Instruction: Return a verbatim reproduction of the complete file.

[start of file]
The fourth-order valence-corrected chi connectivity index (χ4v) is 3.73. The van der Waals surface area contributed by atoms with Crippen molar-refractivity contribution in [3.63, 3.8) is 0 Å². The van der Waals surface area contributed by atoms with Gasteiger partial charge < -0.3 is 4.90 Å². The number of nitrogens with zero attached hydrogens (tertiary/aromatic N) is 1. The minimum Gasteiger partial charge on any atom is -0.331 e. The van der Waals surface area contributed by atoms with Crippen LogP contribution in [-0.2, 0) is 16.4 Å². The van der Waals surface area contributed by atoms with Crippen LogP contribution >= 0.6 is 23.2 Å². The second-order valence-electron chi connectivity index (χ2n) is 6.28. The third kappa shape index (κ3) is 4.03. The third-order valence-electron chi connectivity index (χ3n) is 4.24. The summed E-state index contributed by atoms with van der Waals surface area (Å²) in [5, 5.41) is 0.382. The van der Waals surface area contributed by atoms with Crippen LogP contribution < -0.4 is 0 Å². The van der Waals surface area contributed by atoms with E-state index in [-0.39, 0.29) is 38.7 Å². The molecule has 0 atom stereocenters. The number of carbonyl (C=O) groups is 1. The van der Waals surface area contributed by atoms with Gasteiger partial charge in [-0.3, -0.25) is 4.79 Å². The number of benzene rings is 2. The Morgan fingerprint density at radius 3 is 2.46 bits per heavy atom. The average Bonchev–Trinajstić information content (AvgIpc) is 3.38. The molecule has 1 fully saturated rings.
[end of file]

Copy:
The fourth-order valence-corrected chi connectivity index (χ4v) is 3.73. The van der Waals surface area contributed by atoms with Crippen molar-refractivity contribution in [3.63, 3.8) is 0 Å². The van der Waals surface area contributed by atoms with Gasteiger partial charge < -0.3 is 4.90 Å². The number of nitrogens with zero attached hydrogens (tertiary/aromatic N) is 1. The minimum Gasteiger partial charge on any atom is -0.331 e. The van der Waals surface area contributed by atoms with Crippen LogP contribution in [-0.2, 0) is 16.4 Å². The van der Waals surface area contributed by atoms with Crippen LogP contribution >= 0.6 is 23.2 Å². The second-order valence-electron chi connectivity index (χ2n) is 6.28. The third kappa shape index (κ3) is 4.03. The third-order valence-electron chi connectivity index (χ3n) is 4.24. The summed E-state index contributed by atoms with van der Waals surface area (Å²) in [5, 5.41) is 0.382. The van der Waals surface area contributed by atoms with Crippen LogP contribution < -0.4 is 0 Å². The van der Waals surface area contributed by atoms with E-state index in [-0.39, 0.29) is 38.7 Å². The molecule has 0 atom stereocenters. The number of carbonyl (C=O) groups is 1. The van der Waals surface area contributed by atoms with Gasteiger partial charge in [-0.3, -0.25) is 4.79 Å². The number of benzene rings is 2. The Morgan fingerprint density at radius 3 is 2.46 bits per heavy atom. The average Bonchev–Trinajstić information content (AvgIpc) is 3.38. The molecule has 1 fully saturated rings.